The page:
Following a significant price decline at the start of the year, the average price-per-mile for haulage and courier vehicles has risen by 4.4 percentage points since February, increasing steadily every month, according to the latest TEG Road Transport Price Index.
The research shows an overall price-per-mile increase of 1% in May, despite inflation finally hitting single digits at 8.7%.
The index has risen 1.2% year-on-year, and last month’s figures are at their highest for May since the index began in 2019.
Haulage prices also shifted upwards slightly by 1.3% during the month, compared to courier prices which have almost hit a plateau with a minimal 0.2% change.
Looking ahead, the report notes that the recent government move to allow longer trailers on the UK's roads, combined with the continued fall in diesel prices, which declined by 2.75% in May, could help boost the sector.
It also points to a study conducted by Element Energy for Transport & Environment UK - which shows that battery electric trucks are already cheaper than diesel vehicles for some uses - as another promising development.
It states: "With sales of new sub-26 tonne HGVs ending in just 12 years, the study is welcome news for hauliers. For fleet owners looking to go electric, the opportunity to reduce regular overheads is greatly encouraging.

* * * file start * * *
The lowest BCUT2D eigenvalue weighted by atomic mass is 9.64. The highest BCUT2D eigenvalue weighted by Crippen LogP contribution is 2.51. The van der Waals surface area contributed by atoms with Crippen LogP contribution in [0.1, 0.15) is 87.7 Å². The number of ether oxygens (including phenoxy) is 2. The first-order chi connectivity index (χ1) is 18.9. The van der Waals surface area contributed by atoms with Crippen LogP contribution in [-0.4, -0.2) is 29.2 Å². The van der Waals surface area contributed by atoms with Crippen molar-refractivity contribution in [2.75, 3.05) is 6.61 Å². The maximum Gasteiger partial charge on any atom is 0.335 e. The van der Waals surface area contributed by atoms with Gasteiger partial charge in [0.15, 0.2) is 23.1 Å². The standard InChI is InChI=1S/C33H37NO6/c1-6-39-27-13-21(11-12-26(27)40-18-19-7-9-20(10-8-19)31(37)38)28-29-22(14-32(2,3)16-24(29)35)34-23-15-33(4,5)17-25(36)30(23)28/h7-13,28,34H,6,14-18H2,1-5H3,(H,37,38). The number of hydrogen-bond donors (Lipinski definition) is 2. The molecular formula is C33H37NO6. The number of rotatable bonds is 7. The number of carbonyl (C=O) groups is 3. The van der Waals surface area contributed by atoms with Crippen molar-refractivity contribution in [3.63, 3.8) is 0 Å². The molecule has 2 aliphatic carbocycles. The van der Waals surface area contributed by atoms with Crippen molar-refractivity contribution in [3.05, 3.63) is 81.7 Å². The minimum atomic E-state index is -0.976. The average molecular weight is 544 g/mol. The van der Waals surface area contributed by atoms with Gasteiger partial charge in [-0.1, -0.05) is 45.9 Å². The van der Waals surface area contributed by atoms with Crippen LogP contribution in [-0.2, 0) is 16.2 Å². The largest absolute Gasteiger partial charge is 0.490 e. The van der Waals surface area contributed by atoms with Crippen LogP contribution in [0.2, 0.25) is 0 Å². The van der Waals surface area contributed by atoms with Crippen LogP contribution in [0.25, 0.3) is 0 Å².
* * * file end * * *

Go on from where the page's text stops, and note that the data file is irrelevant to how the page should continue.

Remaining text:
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Lyall Cresswell, CEO of Integra,said: "It’s great to see government support for the somewhat strained haulage and logistics industry. Allied with falling diesel prices and decreasing EV costs, the move to longer lorries could provide a real boost to the sector.
“Of course, a strong supply chain is important to the economy, and consumers depend upon the road transport network for their daily needs. So the government will be hoping that the road transport industry can help the economy towards more positive growth.”
Kirsten Tisdale, director at logistics consultants Aricia and Fellow of the Chartered Institute of Logistics & Transport, commented: "Year-on-year inflation for the combined TEG index went up a little in May, but that brought it back into the Bank of England’s ideal band for inflation of 1 to 3% - the courier element is just above that band at 3.2%.
"The TEG index for spot haulage rates completed a full 12 months of year-on-year deflation, making the timing of the recent Tesco Distribution decision to increase transport charges to its suppliers look even more strange.”